Keeping America Competitive for the Next Generation
I came to the United States as an exchange student from Germany when I was 15. For 20 years I lived with the fear of having to abandon my American dream and return to Germany. Last year, I finally obtained my citizenship and celebrated the occasion with my American wife, two American kids, and the 40 employees of the company I started in Austin, Texas twelve years ago.
America is still the land of opportunity for many people around the world. But the world has changed. America is no longer the only country where entrepreneurial dreams can be realized. If we don’t fix our immigration system now, other countries will step in to fill the void. The next generation of young people like me, hungry for success and willing to roll up their sleeves, can now easily find other places to start companies.
We cannot let America become complacent. We cannot turn away talented people that want to apply their passions here. Comprehensive immigration reform, including a pathway to citizenship for undocumented immigrants, is the only way to show to the world that America is still the best place for people to realize their dreams.
I came to America as a high-school exchange student and obtained scholarships from the University of Texas and Harvard. At age 26, while at Harvard Business School, I started my company, Enspire Learning, with the mission to build educational games that teach people how to think and lead. We have grown to over 30 professionals and are selling our products to dozens of brand-name companies like Microsoft and GE. Last year, our educational software programs were used in over 20 countries.
When I arrived in the early 90s, America allowed me to dream big. My parents never went to college. As an introverted teenager I was not able to find my passions and test my talents in Germany. If I had stayed in Europe, I know my path would have been very different. Studying in the United States allowed me to get the education and confidence to prepare for a successful career in business and entrepreneurship.
When I was in college I had to pay for my living expenses while on an F-1 visa, which was extremely difficult because the work opportunities for international students were restricted to university jobs. After I graduated I was able to stay in the United States on a J-1 study extension visa while I started my company in my apartment with $25K in credit card debt. We quickly grew our revenues and moved into real office space.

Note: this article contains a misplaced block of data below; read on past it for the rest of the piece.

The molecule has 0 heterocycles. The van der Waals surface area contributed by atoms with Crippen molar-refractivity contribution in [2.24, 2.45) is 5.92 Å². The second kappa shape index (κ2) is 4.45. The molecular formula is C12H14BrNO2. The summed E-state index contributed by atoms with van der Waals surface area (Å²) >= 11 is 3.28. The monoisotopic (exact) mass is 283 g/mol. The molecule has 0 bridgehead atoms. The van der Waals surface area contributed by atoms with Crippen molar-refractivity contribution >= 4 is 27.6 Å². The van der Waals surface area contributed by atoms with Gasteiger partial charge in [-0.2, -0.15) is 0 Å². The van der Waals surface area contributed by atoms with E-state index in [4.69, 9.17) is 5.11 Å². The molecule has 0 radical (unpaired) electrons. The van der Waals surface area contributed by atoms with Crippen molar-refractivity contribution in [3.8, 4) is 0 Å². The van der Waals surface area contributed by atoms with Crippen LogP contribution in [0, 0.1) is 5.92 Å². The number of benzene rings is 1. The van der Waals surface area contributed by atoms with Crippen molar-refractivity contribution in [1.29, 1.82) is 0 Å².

After my J-1 expired, I had to apply for an H1-B visa to be allowed to officially continue to work for my own company. Despite the fact that after one year we had revenues far in excess of my salary, this was another extremely difficult process. After growing my company to $5M in revenues without any outside funding, I was finally able to apply for a permanent green card – and eventually citizenship – based on extraordinary ability.
I count myself lucky that I came to the United States when I did. Today, my story would have been impossible due to the current cap and restrictions placed on H1-B work visas. The truth is also that today, I may not have fought as hard to stay in the US as I did back then. My European friends point out that Europe has grown vibrant start-up communities in places like London and Berlin. When faced with the hurdles that the United States currently throws at talented people who want to stay here I am not surprised that many entrepreneurs decide to set up their companies elsewhere.
But one of the things that has always attracted me to America is that we do get things right eventually – even if it takes us some time to get there. I sincerely hope that comprehensive immigration reform – including a path to citizenship for undocumented immigration – is passed this year so that America can continue to be the place of choice for talented people from around the world.